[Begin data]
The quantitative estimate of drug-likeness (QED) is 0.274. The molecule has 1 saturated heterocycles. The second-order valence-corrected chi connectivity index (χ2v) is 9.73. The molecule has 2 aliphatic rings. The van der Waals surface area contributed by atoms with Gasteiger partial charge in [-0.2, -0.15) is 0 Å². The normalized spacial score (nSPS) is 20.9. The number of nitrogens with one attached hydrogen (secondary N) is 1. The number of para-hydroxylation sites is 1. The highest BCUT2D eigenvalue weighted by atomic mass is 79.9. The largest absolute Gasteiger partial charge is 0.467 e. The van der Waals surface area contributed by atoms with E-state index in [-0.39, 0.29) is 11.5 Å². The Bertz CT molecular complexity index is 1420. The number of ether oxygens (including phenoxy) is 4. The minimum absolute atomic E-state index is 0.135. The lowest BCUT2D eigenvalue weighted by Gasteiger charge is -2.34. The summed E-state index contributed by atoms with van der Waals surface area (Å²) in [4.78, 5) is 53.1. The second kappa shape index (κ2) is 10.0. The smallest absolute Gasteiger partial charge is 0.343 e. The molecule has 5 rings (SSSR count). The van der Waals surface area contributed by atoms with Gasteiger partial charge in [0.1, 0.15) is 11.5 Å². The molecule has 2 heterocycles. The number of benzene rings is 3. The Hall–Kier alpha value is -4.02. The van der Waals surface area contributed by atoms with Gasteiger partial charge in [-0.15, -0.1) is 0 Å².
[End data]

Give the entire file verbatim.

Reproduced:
The quantitative estimate of drug-likeness (QED) is 0.274. The molecule has 1 saturated heterocycles. The second-order valence-corrected chi connectivity index (χ2v) is 9.73. The molecule has 2 aliphatic rings. The van der Waals surface area contributed by atoms with Gasteiger partial charge in [-0.2, -0.15) is 0 Å². The normalized spacial score (nSPS) is 20.9. The number of nitrogens with one attached hydrogen (secondary N) is 1. The number of para-hydroxylation sites is 1. The highest BCUT2D eigenvalue weighted by atomic mass is 79.9. The largest absolute Gasteiger partial charge is 0.467 e. The van der Waals surface area contributed by atoms with E-state index in [-0.39, 0.29) is 11.5 Å². The Bertz CT molecular complexity index is 1420. The number of ether oxygens (including phenoxy) is 4. The minimum absolute atomic E-state index is 0.135. The lowest BCUT2D eigenvalue weighted by Gasteiger charge is -2.34. The summed E-state index contributed by atoms with van der Waals surface area (Å²) in [4.78, 5) is 53.1. The second kappa shape index (κ2) is 10.0. The smallest absolute Gasteiger partial charge is 0.343 e. The molecule has 5 rings (SSSR count). The van der Waals surface area contributed by atoms with Gasteiger partial charge in [0.1, 0.15) is 11.5 Å². The molecule has 2 heterocycles. The number of benzene rings is 3. The Hall–Kier alpha value is -4.02. The van der Waals surface area contributed by atoms with Gasteiger partial charge in [-0.15, -0.1) is 0 Å².